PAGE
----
The so-called "two plus two" talks in Sydney, which brought together the foreign and defense ministers of the two countries, came after a series of missile tests by the North that demonstrated steady progress in Pyongyang's nuclear missile development.
"We discussed challenges on the Korean Peninsula, in particular the destructive behavior of North Korea in its nuclear and missile weapons testing, and what we can do together and with other nations to curb this behavior and the risk that it poses, not only regionally but globally," Australian Foreign Minister Julie Bishop said during a joint news conference.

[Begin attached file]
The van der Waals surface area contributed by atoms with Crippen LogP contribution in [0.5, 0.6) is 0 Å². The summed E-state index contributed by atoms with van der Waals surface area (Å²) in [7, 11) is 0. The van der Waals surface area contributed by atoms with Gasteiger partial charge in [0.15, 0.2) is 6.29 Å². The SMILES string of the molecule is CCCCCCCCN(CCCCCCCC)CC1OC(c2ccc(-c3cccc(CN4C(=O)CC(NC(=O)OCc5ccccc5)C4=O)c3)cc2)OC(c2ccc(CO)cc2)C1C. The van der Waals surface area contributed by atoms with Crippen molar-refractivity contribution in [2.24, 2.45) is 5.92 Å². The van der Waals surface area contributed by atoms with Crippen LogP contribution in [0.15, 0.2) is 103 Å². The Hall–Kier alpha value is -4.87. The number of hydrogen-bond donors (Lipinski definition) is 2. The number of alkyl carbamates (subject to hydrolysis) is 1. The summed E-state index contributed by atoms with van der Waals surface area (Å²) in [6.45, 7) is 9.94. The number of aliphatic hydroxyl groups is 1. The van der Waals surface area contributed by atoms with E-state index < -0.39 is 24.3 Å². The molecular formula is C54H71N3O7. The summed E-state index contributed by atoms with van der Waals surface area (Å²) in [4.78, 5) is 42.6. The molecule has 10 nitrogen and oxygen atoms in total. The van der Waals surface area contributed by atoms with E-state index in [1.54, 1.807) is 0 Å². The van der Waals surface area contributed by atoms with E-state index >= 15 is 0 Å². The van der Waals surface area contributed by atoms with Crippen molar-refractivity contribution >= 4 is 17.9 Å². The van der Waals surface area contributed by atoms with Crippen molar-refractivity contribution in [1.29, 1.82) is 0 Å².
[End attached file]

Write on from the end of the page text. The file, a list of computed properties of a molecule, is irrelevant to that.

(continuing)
Australian Defense Minister Marise Payne said that the two sides reaffirmed their condemnation of the North's ongoing provocations, saying they pose a grave threat to both global and regional security.
"We are committed to working very closely together with our regional partners, to impose greater costs on the regime for that destabilizing behavior," she said, according to a transcript provided by the Pentagon.
U.S. Secretary of State Rex Tillerson urged the North to give up its nuclear program.
"Today, we also speak with one voice in calling for North Korea to abandon its illegal nuclear weapons program. China and other regional partners should also step up their efforts to help solve this security situation, which threatens not just that region but really presents a threat to the entire world," he said.